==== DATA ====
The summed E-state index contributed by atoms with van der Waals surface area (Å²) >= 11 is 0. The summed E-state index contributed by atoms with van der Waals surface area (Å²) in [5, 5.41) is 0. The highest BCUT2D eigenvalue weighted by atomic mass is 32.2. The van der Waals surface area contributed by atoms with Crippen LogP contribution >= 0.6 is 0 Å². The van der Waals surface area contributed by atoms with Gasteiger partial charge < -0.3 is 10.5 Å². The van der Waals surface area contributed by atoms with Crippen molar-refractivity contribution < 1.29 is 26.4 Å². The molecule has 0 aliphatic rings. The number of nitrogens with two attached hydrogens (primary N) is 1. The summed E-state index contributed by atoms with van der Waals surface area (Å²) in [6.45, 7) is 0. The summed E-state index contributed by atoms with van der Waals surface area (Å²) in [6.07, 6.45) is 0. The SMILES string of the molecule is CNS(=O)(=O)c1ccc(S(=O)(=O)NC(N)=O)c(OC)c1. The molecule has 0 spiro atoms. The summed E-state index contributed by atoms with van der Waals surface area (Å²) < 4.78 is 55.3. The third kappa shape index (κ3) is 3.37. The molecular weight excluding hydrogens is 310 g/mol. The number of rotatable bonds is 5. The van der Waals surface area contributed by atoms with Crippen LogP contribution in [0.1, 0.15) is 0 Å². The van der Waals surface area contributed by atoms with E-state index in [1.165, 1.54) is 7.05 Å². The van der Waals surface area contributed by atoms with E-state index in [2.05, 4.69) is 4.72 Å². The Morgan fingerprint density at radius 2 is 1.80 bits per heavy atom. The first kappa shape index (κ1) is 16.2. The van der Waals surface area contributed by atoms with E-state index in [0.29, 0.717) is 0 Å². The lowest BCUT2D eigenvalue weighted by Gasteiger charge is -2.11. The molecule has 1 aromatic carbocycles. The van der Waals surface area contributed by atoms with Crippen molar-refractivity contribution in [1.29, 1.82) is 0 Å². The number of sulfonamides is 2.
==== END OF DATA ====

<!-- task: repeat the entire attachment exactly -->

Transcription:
The summed E-state index contributed by atoms with van der Waals surface area (Å²) >= 11 is 0. The summed E-state index contributed by atoms with van der Waals surface area (Å²) in [5, 5.41) is 0. The highest BCUT2D eigenvalue weighted by atomic mass is 32.2. The van der Waals surface area contributed by atoms with Crippen LogP contribution >= 0.6 is 0 Å². The van der Waals surface area contributed by atoms with Gasteiger partial charge < -0.3 is 10.5 Å². The van der Waals surface area contributed by atoms with Crippen molar-refractivity contribution < 1.29 is 26.4 Å². The molecule has 0 aliphatic rings. The number of nitrogens with two attached hydrogens (primary N) is 1. The summed E-state index contributed by atoms with van der Waals surface area (Å²) in [6.45, 7) is 0. The summed E-state index contributed by atoms with van der Waals surface area (Å²) in [6.07, 6.45) is 0. The SMILES string of the molecule is CNS(=O)(=O)c1ccc(S(=O)(=O)NC(N)=O)c(OC)c1. The molecule has 0 spiro atoms. The summed E-state index contributed by atoms with van der Waals surface area (Å²) < 4.78 is 55.3. The third kappa shape index (κ3) is 3.37. The molecular weight excluding hydrogens is 310 g/mol. The number of rotatable bonds is 5. The van der Waals surface area contributed by atoms with Crippen LogP contribution in [0.1, 0.15) is 0 Å². The van der Waals surface area contributed by atoms with E-state index in [1.165, 1.54) is 7.05 Å². The van der Waals surface area contributed by atoms with E-state index in [2.05, 4.69) is 4.72 Å². The Morgan fingerprint density at radius 2 is 1.80 bits per heavy atom. The first kappa shape index (κ1) is 16.2. The van der Waals surface area contributed by atoms with E-state index in [0.29, 0.717) is 0 Å². The lowest BCUT2D eigenvalue weighted by Gasteiger charge is -2.11. The molecule has 1 aromatic carbocycles. The van der Waals surface area contributed by atoms with Crippen molar-refractivity contribution in [1.29, 1.82) is 0 Å². The number of sulfonamides is 2.